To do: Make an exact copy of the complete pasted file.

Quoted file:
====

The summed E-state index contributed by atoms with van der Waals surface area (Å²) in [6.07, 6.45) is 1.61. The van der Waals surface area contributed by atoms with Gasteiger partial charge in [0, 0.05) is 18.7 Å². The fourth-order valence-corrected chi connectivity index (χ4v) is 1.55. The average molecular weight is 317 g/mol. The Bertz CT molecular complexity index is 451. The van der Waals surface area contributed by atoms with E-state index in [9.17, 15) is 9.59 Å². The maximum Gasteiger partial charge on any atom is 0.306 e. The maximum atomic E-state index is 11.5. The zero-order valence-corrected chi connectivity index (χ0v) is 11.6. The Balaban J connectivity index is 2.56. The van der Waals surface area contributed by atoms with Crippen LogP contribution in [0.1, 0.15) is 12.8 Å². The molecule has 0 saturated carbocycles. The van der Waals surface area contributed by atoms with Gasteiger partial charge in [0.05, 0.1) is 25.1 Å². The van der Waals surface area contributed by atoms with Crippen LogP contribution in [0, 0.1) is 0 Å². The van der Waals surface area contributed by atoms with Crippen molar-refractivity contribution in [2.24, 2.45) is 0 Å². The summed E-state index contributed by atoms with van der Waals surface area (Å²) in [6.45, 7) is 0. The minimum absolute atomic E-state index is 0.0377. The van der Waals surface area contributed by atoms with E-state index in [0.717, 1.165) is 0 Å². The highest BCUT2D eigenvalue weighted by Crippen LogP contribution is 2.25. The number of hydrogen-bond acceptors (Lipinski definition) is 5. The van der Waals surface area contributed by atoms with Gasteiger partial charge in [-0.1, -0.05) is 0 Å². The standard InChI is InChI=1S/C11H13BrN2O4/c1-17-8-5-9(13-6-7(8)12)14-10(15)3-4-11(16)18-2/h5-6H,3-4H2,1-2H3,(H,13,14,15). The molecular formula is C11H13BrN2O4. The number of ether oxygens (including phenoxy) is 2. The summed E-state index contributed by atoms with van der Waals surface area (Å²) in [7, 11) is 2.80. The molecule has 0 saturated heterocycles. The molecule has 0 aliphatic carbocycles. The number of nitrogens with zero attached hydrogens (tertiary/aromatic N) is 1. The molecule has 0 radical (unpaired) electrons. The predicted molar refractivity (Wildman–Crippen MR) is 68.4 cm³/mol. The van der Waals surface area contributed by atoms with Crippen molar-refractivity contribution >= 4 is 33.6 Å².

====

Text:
The summed E-state index contributed by atoms with van der Waals surface area (Å²) in [6.07, 6.45) is 1.61. The van der Waals surface area contributed by atoms with Gasteiger partial charge in [0, 0.05) is 18.7 Å². The fourth-order valence-corrected chi connectivity index (χ4v) is 1.55. The average molecular weight is 317 g/mol. The Bertz CT molecular complexity index is 451. The van der Waals surface area contributed by atoms with E-state index in [9.17, 15) is 9.59 Å². The maximum Gasteiger partial charge on any atom is 0.306 e. The maximum atomic E-state index is 11.5. The zero-order valence-corrected chi connectivity index (χ0v) is 11.6. The Balaban J connectivity index is 2.56. The van der Waals surface area contributed by atoms with Crippen LogP contribution in [0.1, 0.15) is 12.8 Å². The molecule has 0 saturated carbocycles. The van der Waals surface area contributed by atoms with Gasteiger partial charge in [0.05, 0.1) is 25.1 Å². The van der Waals surface area contributed by atoms with Crippen LogP contribution in [0, 0.1) is 0 Å². The van der Waals surface area contributed by atoms with Crippen molar-refractivity contribution in [2.24, 2.45) is 0 Å². The summed E-state index contributed by atoms with van der Waals surface area (Å²) in [6.45, 7) is 0. The minimum absolute atomic E-state index is 0.0377. The van der Waals surface area contributed by atoms with E-state index in [0.717, 1.165) is 0 Å². The highest BCUT2D eigenvalue weighted by Crippen LogP contribution is 2.25. The number of hydrogen-bond acceptors (Lipinski definition) is 5. The van der Waals surface area contributed by atoms with Gasteiger partial charge in [-0.1, -0.05) is 0 Å². The standard InChI is InChI=1S/C11H13BrN2O4/c1-17-8-5-9(13-6-7(8)12)14-10(15)3-4-11(16)18-2/h5-6H,3-4H2,1-2H3,(H,13,14,15). The molecular formula is C11H13BrN2O4. The number of ether oxygens (including phenoxy) is 2. The summed E-state index contributed by atoms with van der Waals surface area (Å²) in [7, 11) is 2.80. The molecule has 0 saturated heterocycles. The molecule has 0 aliphatic carbocycles. The number of nitrogens with zero attached hydrogens (tertiary/aromatic N) is 1. The molecule has 0 radical (unpaired) electrons. The predicted molar refractivity (Wildman–Crippen MR) is 68.4 cm³/mol. The van der Waals surface area contributed by atoms with Crippen molar-refractivity contribution >= 4 is 33.6 Å².